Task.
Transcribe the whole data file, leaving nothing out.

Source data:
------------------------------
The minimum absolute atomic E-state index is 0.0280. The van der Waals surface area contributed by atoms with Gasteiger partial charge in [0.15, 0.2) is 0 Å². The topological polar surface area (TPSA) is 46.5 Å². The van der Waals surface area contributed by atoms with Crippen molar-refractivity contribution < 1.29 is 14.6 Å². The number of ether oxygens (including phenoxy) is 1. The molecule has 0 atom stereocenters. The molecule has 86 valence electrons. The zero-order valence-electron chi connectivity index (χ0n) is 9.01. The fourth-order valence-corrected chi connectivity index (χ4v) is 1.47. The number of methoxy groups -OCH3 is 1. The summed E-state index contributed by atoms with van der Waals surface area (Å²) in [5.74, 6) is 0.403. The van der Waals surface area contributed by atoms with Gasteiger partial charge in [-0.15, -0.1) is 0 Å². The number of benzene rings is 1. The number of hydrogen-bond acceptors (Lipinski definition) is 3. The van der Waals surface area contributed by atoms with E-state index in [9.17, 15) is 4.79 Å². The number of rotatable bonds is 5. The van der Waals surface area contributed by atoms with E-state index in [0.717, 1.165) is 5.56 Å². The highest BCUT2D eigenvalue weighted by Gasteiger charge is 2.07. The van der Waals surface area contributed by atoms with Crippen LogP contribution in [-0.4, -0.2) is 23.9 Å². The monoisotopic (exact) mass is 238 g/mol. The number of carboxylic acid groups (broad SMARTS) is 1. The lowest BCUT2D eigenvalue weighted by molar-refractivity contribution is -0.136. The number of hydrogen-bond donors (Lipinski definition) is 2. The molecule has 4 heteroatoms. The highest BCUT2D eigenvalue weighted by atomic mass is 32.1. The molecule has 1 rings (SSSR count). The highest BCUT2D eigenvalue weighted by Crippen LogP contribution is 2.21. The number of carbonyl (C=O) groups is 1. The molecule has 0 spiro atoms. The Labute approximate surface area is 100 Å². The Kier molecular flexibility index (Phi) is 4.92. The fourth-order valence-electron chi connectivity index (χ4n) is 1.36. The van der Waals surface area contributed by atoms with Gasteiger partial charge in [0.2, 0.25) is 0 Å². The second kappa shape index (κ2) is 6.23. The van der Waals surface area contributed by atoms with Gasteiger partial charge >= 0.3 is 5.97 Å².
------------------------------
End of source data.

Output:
The minimum absolute atomic E-state index is 0.0280. The van der Waals surface area contributed by atoms with Gasteiger partial charge in [0.15, 0.2) is 0 Å². The topological polar surface area (TPSA) is 46.5 Å². The van der Waals surface area contributed by atoms with Crippen molar-refractivity contribution < 1.29 is 14.6 Å². The number of ether oxygens (including phenoxy) is 1. The molecule has 0 atom stereocenters. The molecule has 86 valence electrons. The zero-order valence-electron chi connectivity index (χ0n) is 9.01. The fourth-order valence-corrected chi connectivity index (χ4v) is 1.47. The number of methoxy groups -OCH3 is 1. The summed E-state index contributed by atoms with van der Waals surface area (Å²) in [5.74, 6) is 0.403. The van der Waals surface area contributed by atoms with Gasteiger partial charge in [-0.15, -0.1) is 0 Å². The number of benzene rings is 1. The number of hydrogen-bond acceptors (Lipinski definition) is 3. The van der Waals surface area contributed by atoms with E-state index in [9.17, 15) is 4.79 Å². The number of rotatable bonds is 5. The van der Waals surface area contributed by atoms with E-state index in [0.717, 1.165) is 5.56 Å². The highest BCUT2D eigenvalue weighted by Gasteiger charge is 2.07. The van der Waals surface area contributed by atoms with Crippen LogP contribution in [-0.4, -0.2) is 23.9 Å². The monoisotopic (exact) mass is 238 g/mol. The number of carboxylic acid groups (broad SMARTS) is 1. The lowest BCUT2D eigenvalue weighted by molar-refractivity contribution is -0.136. The number of hydrogen-bond donors (Lipinski definition) is 2. The molecule has 4 heteroatoms. The highest BCUT2D eigenvalue weighted by atomic mass is 32.1. The molecule has 1 rings (SSSR count). The highest BCUT2D eigenvalue weighted by Crippen LogP contribution is 2.21. The number of carbonyl (C=O) groups is 1. The molecule has 0 spiro atoms. The Labute approximate surface area is 100 Å². The Kier molecular flexibility index (Phi) is 4.92. The fourth-order valence-electron chi connectivity index (χ4n) is 1.36. The van der Waals surface area contributed by atoms with Gasteiger partial charge in [0.2, 0.25) is 0 Å². The second kappa shape index (κ2) is 6.23. The van der Waals surface area contributed by atoms with Gasteiger partial charge >= 0.3 is 5.97 Å².